Of course, cyclists in tight-fitting lycra and spandex look terribly silly. You know this. We know this. It’s not like the joke is on us. We understand. If we see our reflection, we all tend to think, “What a dork” or some other unflattering thought.
Fortunately for us, we have valid reasons for wearing the clothing we do. And the reasons are good enough to overcome our self-consciousness concerning the sight we are as we ride down the street.
For what it’s worth, while the internet may give me a better deal on the exact same item, I usually don’t buy my clothing online. I prefer to buy my clothing from a local bike shop (LBS) where I can try it on before I buy, to ensure it fits properly.
In this series, I’m discussing each of the items in a cyclist’s closet from the top down, why we use these items, and how to use these items. First up, is the jersey.
Cycling jerseys serve a variety of functions that make riding more comfortable, efficient, and enjoyable. Athletic t-shirts–or any other shirt for that matter–that you buy at Wal-Mart just don’t perform like a cycling jersey. Oh, sure, you can ride with a t-shirt–and I have. It’s just that, over the long run, a jersey is better suited for the activity.
In the old days, jerseys were made of wool. While wool is an excellent insulator when wet, the fabric inevitably would stretch out of shape and rip, and was warm in the summer heat.
Today’s jerseys are made from synthetic fibers that perform just as well in the wet, maintain their shape (dry or wet), don’t rip as easily, accommodate a zipper of any length, and help wick moisture away from the body to aid in cooling during summer heat.
Jerseys come in two generalizations: “club” fit (or cut) and “race/euro” fit (or cut). Within these designations are the usual sizes: XS all the way up to XXL or higher. (In Europe, they may be measured as size 1, XS, to size 6, XXL.) Club fit jerseys are slightly larger, usually more accommodating to us Americans while the euro-fit is a little tighter, aimed at the smaller, athletically built racer. My personal preference is the race fit if I can get it in the right size. Club fit jerseys tend to be too big overall and too long in the back. They feel as if they are wet and soggy, stretching down over my bottom, catching on the tip of my saddle.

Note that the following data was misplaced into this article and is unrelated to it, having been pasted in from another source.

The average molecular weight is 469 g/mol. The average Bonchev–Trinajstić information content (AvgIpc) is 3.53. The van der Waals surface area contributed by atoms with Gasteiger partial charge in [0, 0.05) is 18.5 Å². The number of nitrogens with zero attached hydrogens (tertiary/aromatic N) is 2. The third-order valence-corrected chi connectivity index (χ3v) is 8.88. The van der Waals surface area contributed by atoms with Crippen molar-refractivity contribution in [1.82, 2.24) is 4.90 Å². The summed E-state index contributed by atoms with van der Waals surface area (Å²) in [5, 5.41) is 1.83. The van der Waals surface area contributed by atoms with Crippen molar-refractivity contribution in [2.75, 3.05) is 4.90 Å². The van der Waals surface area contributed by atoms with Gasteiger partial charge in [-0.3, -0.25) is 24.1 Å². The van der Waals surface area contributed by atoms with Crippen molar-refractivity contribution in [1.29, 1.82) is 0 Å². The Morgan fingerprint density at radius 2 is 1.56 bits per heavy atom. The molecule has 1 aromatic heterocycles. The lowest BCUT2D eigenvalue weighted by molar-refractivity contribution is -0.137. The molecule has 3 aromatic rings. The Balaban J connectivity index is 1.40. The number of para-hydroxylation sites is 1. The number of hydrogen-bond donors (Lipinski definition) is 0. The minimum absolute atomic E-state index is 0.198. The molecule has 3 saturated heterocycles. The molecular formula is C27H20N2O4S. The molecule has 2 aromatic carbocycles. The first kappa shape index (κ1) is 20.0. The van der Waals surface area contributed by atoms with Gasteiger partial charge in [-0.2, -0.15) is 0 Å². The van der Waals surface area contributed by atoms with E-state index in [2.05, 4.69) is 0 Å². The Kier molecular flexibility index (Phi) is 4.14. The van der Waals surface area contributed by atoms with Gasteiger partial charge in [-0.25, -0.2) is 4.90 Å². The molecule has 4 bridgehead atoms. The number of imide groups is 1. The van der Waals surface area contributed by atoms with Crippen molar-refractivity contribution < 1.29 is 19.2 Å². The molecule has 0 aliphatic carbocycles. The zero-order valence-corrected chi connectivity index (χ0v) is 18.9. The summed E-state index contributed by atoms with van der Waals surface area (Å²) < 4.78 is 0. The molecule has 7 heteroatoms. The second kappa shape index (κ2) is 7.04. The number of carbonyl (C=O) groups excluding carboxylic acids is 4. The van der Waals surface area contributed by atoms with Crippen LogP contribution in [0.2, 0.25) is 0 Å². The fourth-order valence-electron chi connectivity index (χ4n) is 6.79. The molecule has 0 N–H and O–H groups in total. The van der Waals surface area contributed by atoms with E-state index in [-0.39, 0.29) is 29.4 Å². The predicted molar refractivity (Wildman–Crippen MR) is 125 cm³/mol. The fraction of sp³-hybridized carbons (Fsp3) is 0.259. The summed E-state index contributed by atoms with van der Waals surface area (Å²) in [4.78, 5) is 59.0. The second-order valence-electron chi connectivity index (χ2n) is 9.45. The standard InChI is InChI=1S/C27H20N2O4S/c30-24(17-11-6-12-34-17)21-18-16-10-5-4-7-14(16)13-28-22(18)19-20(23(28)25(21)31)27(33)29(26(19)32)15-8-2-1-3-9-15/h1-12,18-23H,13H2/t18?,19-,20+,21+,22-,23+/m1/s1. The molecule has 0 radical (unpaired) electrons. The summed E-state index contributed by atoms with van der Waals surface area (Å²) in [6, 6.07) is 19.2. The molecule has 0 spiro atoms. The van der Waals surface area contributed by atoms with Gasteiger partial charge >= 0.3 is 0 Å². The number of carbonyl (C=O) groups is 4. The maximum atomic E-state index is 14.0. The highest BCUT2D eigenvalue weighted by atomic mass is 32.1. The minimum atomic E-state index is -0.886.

Generally, you don’t want your jersey to be too loose fitting: the wind created from your movement will cause it to flap. A flapping garment for 3-4 hours can get really annoying. There is also a bit of aerodynamic benefit, but, of course, this is not necessarily important for all cyclists. On the flip side, you don’t want it to be too tight, either: this can hinder breathing and circulation, and makes us larger folks look like sausages.
Cycling jerseys are tailored to fit a person bent-over, riding. They are not stitched together for you to stand around in. They are a little longer in the back to cover your backside, and a little shorter in front to get out of your way as you’re hunched over. If you try one on, make sure you bend over, emulating the riding position.
Last, cycling jerseys regularly feature pockets in the right places: the back. As you are hunched over riding, you have easy access to the items in these pockets on your back. Most jerseys feature three pockets. Some feature a fourth, smaller pocket, sometimes with a zipper small enough to carry keys, MP3 players, or other small items.
Many riders new to our sport will balk at handing over (up to) $80 or more (!) for a jersey. I certainly understand this frustration. However, well-made cycling jerseys will last for years, bringing the annualized cost of the jersey down to more realistic levels.
Some cyclists will wear shirts under their jerseys at all times of the year. This is a personal preference. I generally wear one when it is cooler and I don’t feel like putting on a jacket over the top. I also prefer the sleeve-less designed ones as even short-sleeved undershirts can wad up inside the tight fits of my short-sleeved jerseys.